15. Nuclear Weapons for the Underdog

NUCLEAR WEAPONS FOR THE UNDERDOG

In an article last February in the English-language German newspaper “The German Times”, Christopher Bertram, former head of the German Institute for International and Security Affairs, said that the United States could carry out nuclear disarmament unilaterally without seriously undermining its own security. “However,” he then asked, “will others not aspire to the bomb precisely in order to protect themselves against American superiority? And will the other nuclear weapons states that have invested so much to attain that status be willing to lose it again?”

This is a post-Cold-War justification for nuclear weapons: nuclear weapons for the underdog. It is an unpleasant reminder of what has been lost with the disappearance from the scene of the state-sponsored mass peace movements of the Communist era. During the Cold War no West German spokesperson would ever have thought of trying to defend the alleged deterrent capacities of Soviet nuclear weapons. He would simply have argued about the hypocrisy of the anti-nuclear rhetoric of the official Communist-front peace movements, contrasting it to the actual pro-nuclear actions of Communist governments. 

Supporting the nuclear weapons of the underdog presupposes an unquestioning acceptance of the doctrine of nuclear deterrence. During the Cold War this doctrine was much more disputed than it is today. It was disputed within NATO by American politicians and military spokespersons trying to make European governments increase conventional defense expenditure. It was disputed by the peace movements, particularly after the coming onto the anti-nuclear scene of the Swedes, following Sweden’s unilateral nuclear disarmament of the late 1960s. The argument was that the possession of a nuclear arsenal merely served to turn a country into a target for the nuclear weapons of other states. 

Nowadays, when almost every new war is justified in terms of the target country wanting to obtain nuclear weapons, this particularly anti-nuclear argument that the Swedish military succeeded in imposing on the country’s Social Democratic and pro-nuclear political leadership, is paradoxically never heard. Instead of that one hears how militarily weak states are inevitably going to try to obtain nuclear weapons because they have no other effective means for defending themselves.

If one is to speak of underdogs, the Soviet underdog possessed the world’s second largest nuclear arsenal, which at its height contained around 30,000 tactical and strategic nuclear weapons. This immense arsenal was absolutely incapable of averting the present situation in those lands, where vast swathes of the territories of the former Soviet Union are under direct American military occupation. Not only was the Soviet Union’s nuclear arsenal patently useless for defending the Soviet state. When compared with the way that non- nuclear-weapons states such as Cuba have so far succeeded in surviving as Communist states without any of the benefits of the alleged nuclear deterrence, there appear to be very good ground for believing that the Soviet nuclear arsenal was more than useless and was in fact the key element of Soviet vulnerability. Its existence facilitated that two-stage counterforce “limited nuclear war” scenario that NATO implemented in the 1980s and that finally brought about Soviet capitulation.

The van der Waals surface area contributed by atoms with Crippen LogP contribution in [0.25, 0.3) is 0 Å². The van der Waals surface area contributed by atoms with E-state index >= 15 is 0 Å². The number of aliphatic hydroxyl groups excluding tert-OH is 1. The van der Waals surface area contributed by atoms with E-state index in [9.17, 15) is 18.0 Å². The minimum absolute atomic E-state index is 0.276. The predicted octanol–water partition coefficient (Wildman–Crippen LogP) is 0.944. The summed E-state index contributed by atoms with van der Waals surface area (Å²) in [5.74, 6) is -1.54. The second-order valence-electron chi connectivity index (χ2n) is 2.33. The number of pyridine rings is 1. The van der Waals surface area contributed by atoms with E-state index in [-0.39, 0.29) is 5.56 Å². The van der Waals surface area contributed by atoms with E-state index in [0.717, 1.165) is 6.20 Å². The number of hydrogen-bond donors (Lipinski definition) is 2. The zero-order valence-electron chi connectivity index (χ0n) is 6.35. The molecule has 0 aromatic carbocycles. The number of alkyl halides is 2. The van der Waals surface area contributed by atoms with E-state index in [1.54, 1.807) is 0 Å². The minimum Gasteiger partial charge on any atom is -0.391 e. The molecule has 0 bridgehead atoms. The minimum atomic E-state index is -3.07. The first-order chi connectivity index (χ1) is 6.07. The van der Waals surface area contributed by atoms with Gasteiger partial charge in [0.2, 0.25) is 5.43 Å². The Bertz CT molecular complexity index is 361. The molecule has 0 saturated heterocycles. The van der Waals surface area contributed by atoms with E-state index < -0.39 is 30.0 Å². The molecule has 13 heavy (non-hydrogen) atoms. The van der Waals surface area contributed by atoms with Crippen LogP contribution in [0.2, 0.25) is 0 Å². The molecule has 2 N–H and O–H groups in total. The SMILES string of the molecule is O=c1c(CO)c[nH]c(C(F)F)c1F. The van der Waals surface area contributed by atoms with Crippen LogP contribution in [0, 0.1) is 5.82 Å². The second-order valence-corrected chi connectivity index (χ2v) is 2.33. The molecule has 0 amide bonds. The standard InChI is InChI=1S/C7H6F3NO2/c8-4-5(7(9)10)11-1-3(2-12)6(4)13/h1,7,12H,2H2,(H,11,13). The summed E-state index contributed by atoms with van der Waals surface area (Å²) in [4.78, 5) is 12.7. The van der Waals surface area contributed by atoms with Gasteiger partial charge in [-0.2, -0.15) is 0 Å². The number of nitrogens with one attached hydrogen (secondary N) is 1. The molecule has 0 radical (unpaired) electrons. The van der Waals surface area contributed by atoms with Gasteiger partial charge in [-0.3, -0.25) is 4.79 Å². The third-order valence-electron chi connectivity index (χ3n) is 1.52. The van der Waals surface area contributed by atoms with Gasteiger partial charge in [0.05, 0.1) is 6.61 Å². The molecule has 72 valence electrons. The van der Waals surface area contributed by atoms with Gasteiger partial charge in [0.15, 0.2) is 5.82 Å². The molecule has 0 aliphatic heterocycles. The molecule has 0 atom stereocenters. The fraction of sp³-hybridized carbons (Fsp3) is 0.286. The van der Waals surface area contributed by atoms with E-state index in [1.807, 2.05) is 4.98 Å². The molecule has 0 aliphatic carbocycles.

During the period of collapse of the Soviet Union, doctrines of nuclear deterrence were deeply discredited amongst the former Communist rulers, who understood that their nuclear weapons were not going to save them. Boris Yeltsin was willing to go even further than Mikhail Gorbachev in divesting the Soviet Union of its nuclear weapons. Following the hardliners’ coup of August 1991 he proposed in the Russian Duma a 95% unilateral Soviet nuclear disarmament1. At this time the Western anti-nuclear movements were in a curious state of eclipse, not visibly either monitoring developments or making proposals. Yeltsin’s attempts to achieve Soviet nuclear disarmament passed almost unnoticed, to our disgrace, because the non-aligned anti-nuclear movements and much of the Western extra-parliamentary Left had previously played a role in supporting Yeltsin in the period when he was rising politically. We were not there to help him achieve what was probably the only positive element he had in his programme: Soviet nuclear disarmament. 

The situation that arose in the context of the Soviet collapse enabled the Western anti-nuclear movements to go onto the offensive in a way that had never before been possible. In Great Britain, one of the favourite jests of the Tory opponents of the Campaign for Nuclear Disarmament had been to say that CND should propose unilateral nuclear disarmament to the Soviets. Precisely that is what CND could have done, and should have been doing in response to the August 1991 coup against Gorbachev. How could the political right wing have mounted any resistance to such a demand? It would not have been possible for ANYBODY in August 1991 to have spoken in favour of the underdog’s right to nuclear weapons, as Christopher Bertram does now in 2008, at the end of seventeen years of gradual, stealthy reintroduction not only of unchallenged doctrines of nuclear deterrence but also of fraudulent respectability of nuclear power stations.